Taking Recycling SeriouslyTaking Recycling Seriously

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Taking Recycling Seriously

When I started paying more attention to the environment, I realized that it might be smart to see about enrolling in my city's recycling program. It seemed a little overwhelming, but I knew that I would be able to get the hang of it and make a big difference. I called the city, and sure enough, there was a recycling program that would fit my budget. This blog is all about taking recycling seriously, and how to take your first initial steps towards becoming more green. You never know, after trying it for a few weeks, it might become a normal part of your everyday life.

Electronics Recycling

When your PC or laptop finally breaks down, or when you want to get rid of parts such as hard drives and batteries, you should never simply put the old items in the dumpster. As Consumer Reports explains, many electronics carry dangerous toxins like cadmium, mercury, or lead. No matter where the old parts and pieces end up, the elements inside them will pose a threat to the environment or people. The same source notes that half the States in the US now require electronics recycling by law. The following are options for recycling your laptops, PCs, computer parts, or other electronics.

Collection Days

Depending on your location, there may be certain days where your county or city opens certain areas as drop-off sites where you can deliver your old or broken electronics. To find out if and when your area has collection days, you may try a simple web search. Alternatively, you can call your city/county and request information. Another option is to go straight to the website of your city/county (usually ending in .gov) and search for listed recycling services there.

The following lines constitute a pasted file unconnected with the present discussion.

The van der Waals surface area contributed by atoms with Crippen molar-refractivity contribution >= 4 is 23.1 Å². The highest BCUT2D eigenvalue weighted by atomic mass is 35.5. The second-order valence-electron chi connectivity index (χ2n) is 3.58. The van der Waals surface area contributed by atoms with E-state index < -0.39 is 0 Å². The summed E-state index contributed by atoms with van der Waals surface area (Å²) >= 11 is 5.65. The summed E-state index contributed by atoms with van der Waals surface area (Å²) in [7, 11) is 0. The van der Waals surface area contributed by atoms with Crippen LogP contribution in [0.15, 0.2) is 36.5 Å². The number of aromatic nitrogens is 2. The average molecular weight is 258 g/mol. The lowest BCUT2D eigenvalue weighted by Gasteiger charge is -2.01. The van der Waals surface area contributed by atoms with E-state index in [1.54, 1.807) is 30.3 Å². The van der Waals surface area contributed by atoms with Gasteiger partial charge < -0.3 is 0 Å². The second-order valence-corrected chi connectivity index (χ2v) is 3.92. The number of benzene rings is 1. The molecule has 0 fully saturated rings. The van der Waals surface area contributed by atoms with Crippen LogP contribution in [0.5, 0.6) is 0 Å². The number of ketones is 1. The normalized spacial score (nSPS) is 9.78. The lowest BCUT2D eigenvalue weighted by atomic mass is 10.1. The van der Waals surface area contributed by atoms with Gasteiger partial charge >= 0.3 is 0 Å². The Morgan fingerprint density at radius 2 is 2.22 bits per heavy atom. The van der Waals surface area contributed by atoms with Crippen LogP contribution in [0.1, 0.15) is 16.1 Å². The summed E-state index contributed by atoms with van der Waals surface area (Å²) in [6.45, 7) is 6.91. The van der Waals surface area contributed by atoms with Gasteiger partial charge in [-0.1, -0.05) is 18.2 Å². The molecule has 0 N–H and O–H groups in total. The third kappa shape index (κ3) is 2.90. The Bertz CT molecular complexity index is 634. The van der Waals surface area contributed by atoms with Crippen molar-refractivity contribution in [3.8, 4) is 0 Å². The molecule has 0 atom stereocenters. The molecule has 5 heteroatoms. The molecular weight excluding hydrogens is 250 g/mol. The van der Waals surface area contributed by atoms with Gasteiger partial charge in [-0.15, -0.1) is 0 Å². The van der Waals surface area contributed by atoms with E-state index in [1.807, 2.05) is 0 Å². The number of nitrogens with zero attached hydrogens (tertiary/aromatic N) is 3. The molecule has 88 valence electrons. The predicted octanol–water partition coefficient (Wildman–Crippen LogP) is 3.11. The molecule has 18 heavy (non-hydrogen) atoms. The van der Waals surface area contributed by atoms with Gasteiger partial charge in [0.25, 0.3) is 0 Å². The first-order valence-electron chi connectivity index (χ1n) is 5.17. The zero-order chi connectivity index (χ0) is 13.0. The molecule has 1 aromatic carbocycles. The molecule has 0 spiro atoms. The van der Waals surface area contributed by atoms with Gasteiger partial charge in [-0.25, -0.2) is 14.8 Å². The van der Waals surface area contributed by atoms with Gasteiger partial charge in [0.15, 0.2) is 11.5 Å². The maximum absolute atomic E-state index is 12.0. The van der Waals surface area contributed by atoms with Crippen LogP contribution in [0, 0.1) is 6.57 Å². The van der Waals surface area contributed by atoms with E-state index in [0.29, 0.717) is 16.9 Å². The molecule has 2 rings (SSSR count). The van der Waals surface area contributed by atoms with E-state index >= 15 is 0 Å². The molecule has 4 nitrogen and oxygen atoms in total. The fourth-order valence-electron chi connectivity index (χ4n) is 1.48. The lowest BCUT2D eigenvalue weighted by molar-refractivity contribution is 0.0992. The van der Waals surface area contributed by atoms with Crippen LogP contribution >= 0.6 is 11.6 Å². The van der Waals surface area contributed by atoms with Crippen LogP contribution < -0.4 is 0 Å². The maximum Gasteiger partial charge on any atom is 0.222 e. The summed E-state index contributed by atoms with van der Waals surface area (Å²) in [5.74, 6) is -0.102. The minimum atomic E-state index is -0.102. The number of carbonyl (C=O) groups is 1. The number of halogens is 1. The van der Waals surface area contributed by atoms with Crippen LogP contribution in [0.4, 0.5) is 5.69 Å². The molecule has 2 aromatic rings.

Large organizations as well as smaller local ones are available to help you with electronics recycling. All it takes is a Google search to find one. Some of them cooperate with electronics stores, which can then accept old products. You may find an organization with an ethical standard you support. One source notes that a large number of recycling companies ship the old electronics to developing nations, simply abandoning them there. If you want to avoid this, find a responsible and ethical recycling organization.  

Donate or Sell Your Electronics  

Some thrift stores will take donated electronics. As noted in one article, nonprofit organizations (including religious charities) as well as schools accept old electronics as donations. It is also possible to sell laptops, PCs, or hard drives. The article suggests using Facebook groups where buyers and sellers meet and keep in touch. You can also use websites to sell your items or enter them in a public listing of items for sale.   

Manufacturer Program 

Sometimes, the manufacturing company of the PC or laptop offers a recycling program. These programs usually take old items back for no charge. The manufacturing company of your PC or laptop should be easy to find. On laptops, the brand name can be found on the back or on a sticker near the keyboard. From there, go to the manufacturer's websites and find their contact information. You can then ask him if they have a take-back program.

For more information, contact local professionals like Ranch Town Recycling Center Inc.